Defense betrays Mariners

A’s 8, mariners 2: Error, wild pitch in 7th inning help triple Mariners’ 2-run deficit as Oakland scores 4 more

larry.larue@thenewstribune.comSeptember 29, 2012 

Oakland – After playing well without much success against contending teams the past 10 days, the Seattle Mariners played a game that belonged in last place Friday.

Oh, they managed to continue their home-run-hitting ways, homering for the 17th consecutive game, and they trailed Oakland only 4-2 until the bottom of the seventh.

Still, a pair of fielding errors, the inability to hit with men in scoring position and an uncharacteristically ineffective bullpen beat the Mariners and handed the Athletics a 8-2 victory.

Seattle is limping toward the finish line of a season, losing seven of its past eight games and 10 of the last 14.

Until Friday, however, they had played well against good teams – the Orioles, Rangers and Angels – and lost close games. This one didn’t have that feel.

“All year, one of the keys for this team has been defense,” second baseman Dustin Ackley said. “You see what happens when you don’t play good defense – it can cost you the game.”

Starting pitcher Blake Beavan wasn’t particularly sharp and didn’t survive five innings, giving up a home run to the first man he faced, Coco Crisp, but allowing only four hits in 42/3 innings.

A two-run home by Stephen Drew hurt Beavan, but so did shortstop Brendan Ryan’s two-out error in the fifth, which was followed by John Jaso’s passed ball that allowed a run to score.

“The pitch to Drew, I just put that on a tee for him,” Beavan said.

“Blake was up a little to much tonight,” manager Eric Wedge said. “They hit a couple of home runs, hit a lot of hard outs. He was living on the edge.”

And then it got worse.

Charlie Furbush started the seventh inning, walked the No. 9 hitter and then wild-pitched him to second base. And infield single and another walk loaded the bases for the Athletics, and Wedge brought in hard-throwing right-hander Stephen Pryor.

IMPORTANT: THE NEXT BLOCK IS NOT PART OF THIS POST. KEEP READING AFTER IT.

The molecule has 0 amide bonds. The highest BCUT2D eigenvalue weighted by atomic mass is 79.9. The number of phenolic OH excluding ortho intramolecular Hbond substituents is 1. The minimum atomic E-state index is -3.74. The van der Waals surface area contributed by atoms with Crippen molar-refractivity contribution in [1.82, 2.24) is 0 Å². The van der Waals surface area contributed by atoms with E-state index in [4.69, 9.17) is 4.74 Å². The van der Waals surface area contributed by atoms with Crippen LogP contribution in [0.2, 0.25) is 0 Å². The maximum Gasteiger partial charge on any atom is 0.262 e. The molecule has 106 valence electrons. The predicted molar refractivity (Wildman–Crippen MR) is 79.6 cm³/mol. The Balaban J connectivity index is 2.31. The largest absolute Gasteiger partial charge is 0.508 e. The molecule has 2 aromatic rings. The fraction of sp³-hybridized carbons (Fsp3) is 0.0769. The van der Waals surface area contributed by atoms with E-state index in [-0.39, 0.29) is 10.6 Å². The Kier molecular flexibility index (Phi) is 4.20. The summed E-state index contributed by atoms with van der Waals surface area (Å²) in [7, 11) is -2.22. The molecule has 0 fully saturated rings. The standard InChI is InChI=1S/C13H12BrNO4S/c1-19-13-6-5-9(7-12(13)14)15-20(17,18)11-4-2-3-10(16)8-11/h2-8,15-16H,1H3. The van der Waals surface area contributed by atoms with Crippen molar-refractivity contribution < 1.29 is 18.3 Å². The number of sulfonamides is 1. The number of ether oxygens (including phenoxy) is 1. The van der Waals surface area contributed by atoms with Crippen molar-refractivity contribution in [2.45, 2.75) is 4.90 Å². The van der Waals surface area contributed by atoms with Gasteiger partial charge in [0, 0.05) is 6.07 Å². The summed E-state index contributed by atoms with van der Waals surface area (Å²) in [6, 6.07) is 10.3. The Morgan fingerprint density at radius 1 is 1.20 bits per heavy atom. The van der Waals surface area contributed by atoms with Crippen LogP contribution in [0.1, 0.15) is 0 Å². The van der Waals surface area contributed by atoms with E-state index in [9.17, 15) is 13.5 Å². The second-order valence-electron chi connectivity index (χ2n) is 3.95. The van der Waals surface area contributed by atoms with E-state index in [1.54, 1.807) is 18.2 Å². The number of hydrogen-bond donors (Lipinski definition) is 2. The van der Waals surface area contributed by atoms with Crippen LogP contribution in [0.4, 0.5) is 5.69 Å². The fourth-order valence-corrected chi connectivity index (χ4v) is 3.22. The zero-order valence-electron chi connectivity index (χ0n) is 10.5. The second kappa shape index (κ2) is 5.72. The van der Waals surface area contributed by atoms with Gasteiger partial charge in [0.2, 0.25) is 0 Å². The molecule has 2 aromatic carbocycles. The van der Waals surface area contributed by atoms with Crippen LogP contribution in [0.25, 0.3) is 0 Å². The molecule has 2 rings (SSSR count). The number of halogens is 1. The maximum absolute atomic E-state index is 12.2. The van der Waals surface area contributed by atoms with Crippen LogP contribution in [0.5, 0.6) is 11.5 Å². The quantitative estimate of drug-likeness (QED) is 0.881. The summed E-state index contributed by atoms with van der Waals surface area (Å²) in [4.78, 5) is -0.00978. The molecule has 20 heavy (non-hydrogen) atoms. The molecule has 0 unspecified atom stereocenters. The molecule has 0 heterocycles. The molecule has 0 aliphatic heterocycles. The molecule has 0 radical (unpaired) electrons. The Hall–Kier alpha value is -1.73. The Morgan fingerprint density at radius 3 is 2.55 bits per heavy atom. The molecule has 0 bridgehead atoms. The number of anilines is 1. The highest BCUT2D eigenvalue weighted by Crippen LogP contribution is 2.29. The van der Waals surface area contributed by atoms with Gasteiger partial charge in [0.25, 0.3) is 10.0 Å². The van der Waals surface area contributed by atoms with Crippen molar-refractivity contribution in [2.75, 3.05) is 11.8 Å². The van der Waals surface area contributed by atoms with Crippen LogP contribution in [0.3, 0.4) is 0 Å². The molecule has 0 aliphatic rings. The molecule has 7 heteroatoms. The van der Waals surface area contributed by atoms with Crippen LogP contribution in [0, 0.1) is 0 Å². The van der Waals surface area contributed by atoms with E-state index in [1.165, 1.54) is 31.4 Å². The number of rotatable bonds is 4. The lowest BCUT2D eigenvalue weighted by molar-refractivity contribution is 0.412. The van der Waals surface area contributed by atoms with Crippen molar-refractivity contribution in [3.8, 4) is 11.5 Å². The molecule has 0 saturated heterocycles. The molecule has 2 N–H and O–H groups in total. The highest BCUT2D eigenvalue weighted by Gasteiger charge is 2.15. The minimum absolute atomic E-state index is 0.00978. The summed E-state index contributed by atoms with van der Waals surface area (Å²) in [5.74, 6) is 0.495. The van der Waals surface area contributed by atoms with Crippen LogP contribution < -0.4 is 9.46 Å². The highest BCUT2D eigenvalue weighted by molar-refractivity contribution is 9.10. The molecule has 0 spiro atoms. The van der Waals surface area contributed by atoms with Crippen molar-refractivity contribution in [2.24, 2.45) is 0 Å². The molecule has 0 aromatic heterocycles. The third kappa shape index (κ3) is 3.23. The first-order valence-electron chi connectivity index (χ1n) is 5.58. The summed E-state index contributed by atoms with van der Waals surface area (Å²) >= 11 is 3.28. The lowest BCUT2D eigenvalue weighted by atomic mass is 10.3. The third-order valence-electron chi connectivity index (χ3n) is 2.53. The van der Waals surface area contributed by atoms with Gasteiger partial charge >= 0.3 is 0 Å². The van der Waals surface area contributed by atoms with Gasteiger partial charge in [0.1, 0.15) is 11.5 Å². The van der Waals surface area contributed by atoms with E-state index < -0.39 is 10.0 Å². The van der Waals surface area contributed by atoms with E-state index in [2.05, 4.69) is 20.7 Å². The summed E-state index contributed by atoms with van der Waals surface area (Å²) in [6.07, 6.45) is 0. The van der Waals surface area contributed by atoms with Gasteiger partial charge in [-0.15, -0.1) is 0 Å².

Pryor walked Yoenis Cespedes to force home a run.

With one out and the Seattle infield in, Josh Reddick grounded to second baseman Dustin Ackley. His throw to the plate was wide, and when Jaso had to dive to catch it, a runner scored on the throwing error.

Third baseman Josh Donaldson singled home two more and, well, it was 8-2 and Oakland had maintained a two-game lead over Los Angeles in the wild card race despite an Angels win Friday.

“That’s a play I’ve had trouble with, throwing the ball down and to the left when I’ve thrown to the plate,” Ackley said. “I think I try to hurry it, I don’t set my feet right.

“That’s a play I haven’t worked on a lot and it shows with me. I’ve got to make that.”

Wedge agreed.

“He’s got to throw a strike home,” Wedge said. “We get that out, the game is still close. We didn’t.”

Home runs by Trayvon Robinson and Michael Saunders kept the Mariners close, but in the situations that defined the game, the offense couldn’t deliver.

When Ackley singled and Casper Wells walked to open the sixth inning, neither Kyle Seager or Jesus Montero could advance them. When Jaso was hit with a two-out pitch that loaded the bases, Smoak flied out.

Even down six runs in the ninth, the Mariners got a Smoak single, a walk to Saunders and then … went down 1-2-3 without moving Smoak off second base.

Seattle finished the night with six hits, and went 0-for-6 with runners in scoring position. Over their past nine games, the Mariners have managed only seven hits in 71 at-bats with men in scoring position.

With only five games remaining in 2012, it’s likely too late to expect those numbers to make a complete turnabout. The Mariners can, however, play better defense and tighten up their pitching.

larry.larue@thenewstribune.com blog.thenewstribune.com/mariners @LarryLaRue

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